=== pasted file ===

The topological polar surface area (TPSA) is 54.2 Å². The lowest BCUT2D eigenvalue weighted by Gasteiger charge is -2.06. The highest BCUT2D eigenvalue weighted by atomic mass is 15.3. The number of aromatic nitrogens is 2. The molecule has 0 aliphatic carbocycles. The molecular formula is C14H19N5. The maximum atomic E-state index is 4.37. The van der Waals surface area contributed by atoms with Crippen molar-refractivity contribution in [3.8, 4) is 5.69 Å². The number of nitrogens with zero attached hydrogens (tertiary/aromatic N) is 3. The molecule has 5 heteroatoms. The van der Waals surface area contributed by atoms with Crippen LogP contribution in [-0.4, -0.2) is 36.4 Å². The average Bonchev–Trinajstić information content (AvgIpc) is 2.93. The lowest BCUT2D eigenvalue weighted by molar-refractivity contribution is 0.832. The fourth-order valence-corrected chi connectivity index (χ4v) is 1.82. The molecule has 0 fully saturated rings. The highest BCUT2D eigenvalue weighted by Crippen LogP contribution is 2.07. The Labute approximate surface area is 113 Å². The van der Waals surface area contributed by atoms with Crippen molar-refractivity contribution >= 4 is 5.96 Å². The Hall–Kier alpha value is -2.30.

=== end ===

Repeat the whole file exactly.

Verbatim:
The topological polar surface area (TPSA) is 54.2 Å². The lowest BCUT2D eigenvalue weighted by Gasteiger charge is -2.06. The highest BCUT2D eigenvalue weighted by atomic mass is 15.3. The number of aromatic nitrogens is 2. The molecule has 0 aliphatic carbocycles. The molecular formula is C14H19N5. The maximum atomic E-state index is 4.37. The van der Waals surface area contributed by atoms with Crippen molar-refractivity contribution in [3.8, 4) is 5.69 Å². The number of nitrogens with zero attached hydrogens (tertiary/aromatic N) is 3. The molecule has 5 heteroatoms. The van der Waals surface area contributed by atoms with Crippen LogP contribution in [-0.4, -0.2) is 36.4 Å². The average Bonchev–Trinajstić information content (AvgIpc) is 2.93. The lowest BCUT2D eigenvalue weighted by molar-refractivity contribution is 0.832. The fourth-order valence-corrected chi connectivity index (χ4v) is 1.82. The molecule has 0 fully saturated rings. The highest BCUT2D eigenvalue weighted by Crippen LogP contribution is 2.07. The Labute approximate surface area is 113 Å². The van der Waals surface area contributed by atoms with Crippen molar-refractivity contribution >= 4 is 5.96 Å². The Hall–Kier alpha value is -2.30.